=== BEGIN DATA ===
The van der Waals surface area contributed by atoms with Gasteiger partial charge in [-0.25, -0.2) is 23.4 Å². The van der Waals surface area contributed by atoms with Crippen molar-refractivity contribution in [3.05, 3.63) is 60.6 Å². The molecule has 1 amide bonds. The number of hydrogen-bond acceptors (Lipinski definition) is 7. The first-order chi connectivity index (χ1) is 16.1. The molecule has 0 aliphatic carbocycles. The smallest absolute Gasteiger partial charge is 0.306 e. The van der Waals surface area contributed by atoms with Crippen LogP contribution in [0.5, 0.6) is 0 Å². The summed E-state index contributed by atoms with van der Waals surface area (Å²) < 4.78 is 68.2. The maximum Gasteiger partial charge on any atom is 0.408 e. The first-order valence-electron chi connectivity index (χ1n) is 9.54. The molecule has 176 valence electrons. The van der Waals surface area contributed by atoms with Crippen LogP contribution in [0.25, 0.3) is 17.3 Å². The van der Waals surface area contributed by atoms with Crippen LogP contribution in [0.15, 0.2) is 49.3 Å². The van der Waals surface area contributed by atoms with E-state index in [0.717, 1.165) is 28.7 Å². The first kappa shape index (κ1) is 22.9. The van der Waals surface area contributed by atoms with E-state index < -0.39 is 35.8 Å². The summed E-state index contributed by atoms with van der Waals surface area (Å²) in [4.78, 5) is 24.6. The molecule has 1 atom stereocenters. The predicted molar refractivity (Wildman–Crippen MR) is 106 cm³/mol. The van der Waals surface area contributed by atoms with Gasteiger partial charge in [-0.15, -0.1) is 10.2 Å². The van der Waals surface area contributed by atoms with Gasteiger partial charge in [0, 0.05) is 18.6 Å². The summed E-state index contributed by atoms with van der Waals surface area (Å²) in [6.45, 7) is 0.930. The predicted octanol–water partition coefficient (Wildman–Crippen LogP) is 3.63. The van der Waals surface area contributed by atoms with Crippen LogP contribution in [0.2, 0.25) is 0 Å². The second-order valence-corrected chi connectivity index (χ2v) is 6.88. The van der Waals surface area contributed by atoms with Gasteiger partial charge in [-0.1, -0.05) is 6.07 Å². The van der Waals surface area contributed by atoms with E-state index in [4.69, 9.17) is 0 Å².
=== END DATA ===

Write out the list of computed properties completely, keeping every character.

The van der Waals surface area contributed by atoms with Gasteiger partial charge in [-0.25, -0.2) is 23.4 Å². The van der Waals surface area contributed by atoms with Crippen molar-refractivity contribution in [3.05, 3.63) is 60.6 Å². The molecule has 1 amide bonds. The number of hydrogen-bond acceptors (Lipinski definition) is 7. The first-order chi connectivity index (χ1) is 16.1. The molecule has 0 aliphatic carbocycles. The smallest absolute Gasteiger partial charge is 0.306 e. The van der Waals surface area contributed by atoms with Crippen LogP contribution in [0.5, 0.6) is 0 Å². The summed E-state index contributed by atoms with van der Waals surface area (Å²) < 4.78 is 68.2. The maximum Gasteiger partial charge on any atom is 0.408 e. The first-order valence-electron chi connectivity index (χ1n) is 9.54. The molecule has 176 valence electrons. The van der Waals surface area contributed by atoms with Crippen LogP contribution in [0.25, 0.3) is 17.3 Å². The van der Waals surface area contributed by atoms with Crippen LogP contribution in [0.15, 0.2) is 49.3 Å². The van der Waals surface area contributed by atoms with E-state index in [0.717, 1.165) is 28.7 Å². The first kappa shape index (κ1) is 22.9. The van der Waals surface area contributed by atoms with E-state index < -0.39 is 35.8 Å². The summed E-state index contributed by atoms with van der Waals surface area (Å²) in [4.78, 5) is 24.6. The molecule has 1 atom stereocenters. The predicted molar refractivity (Wildman–Crippen MR) is 106 cm³/mol. The van der Waals surface area contributed by atoms with Gasteiger partial charge in [-0.15, -0.1) is 10.2 Å². The van der Waals surface area contributed by atoms with Gasteiger partial charge in [0, 0.05) is 18.6 Å². The summed E-state index contributed by atoms with van der Waals surface area (Å²) in [6.45, 7) is 0.930. The predicted octanol–water partition coefficient (Wildman–Crippen LogP) is 3.63. The van der Waals surface area contributed by atoms with Crippen LogP contribution in [0.2, 0.25) is 0 Å². The second-order valence-corrected chi connectivity index (χ2v) is 6.88. The van der Waals surface area contributed by atoms with Gasteiger partial charge in [-0.1, -0.05) is 6.07 Å². The van der Waals surface area contributed by atoms with E-state index in [4.69, 9.17) is 0 Å².